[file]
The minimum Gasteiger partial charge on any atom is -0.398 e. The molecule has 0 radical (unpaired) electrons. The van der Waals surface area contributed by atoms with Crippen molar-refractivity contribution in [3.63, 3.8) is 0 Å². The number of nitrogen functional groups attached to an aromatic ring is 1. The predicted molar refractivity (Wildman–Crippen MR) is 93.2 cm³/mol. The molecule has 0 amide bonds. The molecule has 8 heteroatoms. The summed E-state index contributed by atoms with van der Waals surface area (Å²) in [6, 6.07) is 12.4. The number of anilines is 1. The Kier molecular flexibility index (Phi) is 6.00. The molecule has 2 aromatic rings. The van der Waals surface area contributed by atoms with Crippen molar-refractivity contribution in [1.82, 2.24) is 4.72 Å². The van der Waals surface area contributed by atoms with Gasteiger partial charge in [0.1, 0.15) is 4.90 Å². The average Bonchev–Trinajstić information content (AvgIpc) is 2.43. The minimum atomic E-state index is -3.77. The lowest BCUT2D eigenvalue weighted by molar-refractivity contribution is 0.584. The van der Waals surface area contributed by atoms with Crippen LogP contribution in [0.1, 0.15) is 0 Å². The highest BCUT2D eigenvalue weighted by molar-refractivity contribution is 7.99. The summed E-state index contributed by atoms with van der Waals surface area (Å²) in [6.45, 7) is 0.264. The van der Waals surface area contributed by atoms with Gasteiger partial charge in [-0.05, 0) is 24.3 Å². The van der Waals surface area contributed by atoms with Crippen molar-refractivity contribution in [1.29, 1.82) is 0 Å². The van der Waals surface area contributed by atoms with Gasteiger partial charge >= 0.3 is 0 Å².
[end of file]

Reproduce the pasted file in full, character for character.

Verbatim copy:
The minimum Gasteiger partial charge on any atom is -0.398 e. The molecule has 0 radical (unpaired) electrons. The van der Waals surface area contributed by atoms with Crippen molar-refractivity contribution in [3.63, 3.8) is 0 Å². The number of nitrogen functional groups attached to an aromatic ring is 1. The predicted molar refractivity (Wildman–Crippen MR) is 93.2 cm³/mol. The molecule has 0 amide bonds. The molecule has 8 heteroatoms. The summed E-state index contributed by atoms with van der Waals surface area (Å²) in [6, 6.07) is 12.4. The number of anilines is 1. The Kier molecular flexibility index (Phi) is 6.00. The molecule has 2 aromatic rings. The van der Waals surface area contributed by atoms with Crippen molar-refractivity contribution in [1.82, 2.24) is 4.72 Å². The van der Waals surface area contributed by atoms with Gasteiger partial charge in [0.1, 0.15) is 4.90 Å². The average Bonchev–Trinajstić information content (AvgIpc) is 2.43. The minimum atomic E-state index is -3.77. The lowest BCUT2D eigenvalue weighted by molar-refractivity contribution is 0.584. The van der Waals surface area contributed by atoms with Crippen LogP contribution in [0.1, 0.15) is 0 Å². The highest BCUT2D eigenvalue weighted by molar-refractivity contribution is 7.99. The summed E-state index contributed by atoms with van der Waals surface area (Å²) in [6.45, 7) is 0.264. The van der Waals surface area contributed by atoms with Gasteiger partial charge in [-0.05, 0) is 24.3 Å². The van der Waals surface area contributed by atoms with Crippen molar-refractivity contribution in [1.29, 1.82) is 0 Å². The van der Waals surface area contributed by atoms with Gasteiger partial charge >= 0.3 is 0 Å².